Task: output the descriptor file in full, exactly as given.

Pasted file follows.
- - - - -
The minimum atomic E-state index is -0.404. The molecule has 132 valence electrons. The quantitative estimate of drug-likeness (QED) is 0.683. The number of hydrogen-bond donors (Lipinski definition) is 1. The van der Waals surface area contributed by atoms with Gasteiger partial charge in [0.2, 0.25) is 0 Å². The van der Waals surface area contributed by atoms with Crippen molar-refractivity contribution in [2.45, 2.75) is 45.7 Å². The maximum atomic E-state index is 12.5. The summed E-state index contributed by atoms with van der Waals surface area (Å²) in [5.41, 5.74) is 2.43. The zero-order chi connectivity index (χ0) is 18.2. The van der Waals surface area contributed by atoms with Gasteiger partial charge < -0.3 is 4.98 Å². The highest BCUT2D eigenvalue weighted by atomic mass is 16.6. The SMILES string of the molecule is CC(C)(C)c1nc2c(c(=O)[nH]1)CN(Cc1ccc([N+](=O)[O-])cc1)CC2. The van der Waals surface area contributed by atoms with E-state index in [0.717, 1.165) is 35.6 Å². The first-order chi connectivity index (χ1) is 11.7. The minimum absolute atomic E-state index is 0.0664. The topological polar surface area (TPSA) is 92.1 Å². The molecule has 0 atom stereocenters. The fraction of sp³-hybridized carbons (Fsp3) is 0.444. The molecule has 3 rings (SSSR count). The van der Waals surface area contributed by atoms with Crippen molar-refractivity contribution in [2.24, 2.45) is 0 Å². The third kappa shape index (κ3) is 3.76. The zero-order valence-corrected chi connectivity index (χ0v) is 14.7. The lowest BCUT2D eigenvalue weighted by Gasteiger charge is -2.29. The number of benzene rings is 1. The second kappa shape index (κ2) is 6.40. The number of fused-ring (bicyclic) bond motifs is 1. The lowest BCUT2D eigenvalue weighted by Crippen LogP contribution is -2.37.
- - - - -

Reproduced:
The minimum atomic E-state index is -0.404. The molecule has 132 valence electrons. The quantitative estimate of drug-likeness (QED) is 0.683. The number of hydrogen-bond donors (Lipinski definition) is 1. The van der Waals surface area contributed by atoms with Gasteiger partial charge in [0.2, 0.25) is 0 Å². The van der Waals surface area contributed by atoms with Crippen molar-refractivity contribution in [2.45, 2.75) is 45.7 Å². The maximum atomic E-state index is 12.5. The summed E-state index contributed by atoms with van der Waals surface area (Å²) in [5.41, 5.74) is 2.43. The zero-order chi connectivity index (χ0) is 18.2. The van der Waals surface area contributed by atoms with Gasteiger partial charge < -0.3 is 4.98 Å². The highest BCUT2D eigenvalue weighted by atomic mass is 16.6. The SMILES string of the molecule is CC(C)(C)c1nc2c(c(=O)[nH]1)CN(Cc1ccc([N+](=O)[O-])cc1)CC2. The van der Waals surface area contributed by atoms with E-state index in [0.717, 1.165) is 35.6 Å². The first-order chi connectivity index (χ1) is 11.7. The minimum absolute atomic E-state index is 0.0664. The topological polar surface area (TPSA) is 92.1 Å². The molecule has 0 atom stereocenters. The fraction of sp³-hybridized carbons (Fsp3) is 0.444. The molecule has 3 rings (SSSR count). The van der Waals surface area contributed by atoms with Crippen molar-refractivity contribution in [2.24, 2.45) is 0 Å². The third kappa shape index (κ3) is 3.76. The zero-order valence-corrected chi connectivity index (χ0v) is 14.7. The lowest BCUT2D eigenvalue weighted by Gasteiger charge is -2.29. The number of benzene rings is 1. The second kappa shape index (κ2) is 6.40. The number of fused-ring (bicyclic) bond motifs is 1. The lowest BCUT2D eigenvalue weighted by Crippen LogP contribution is -2.37.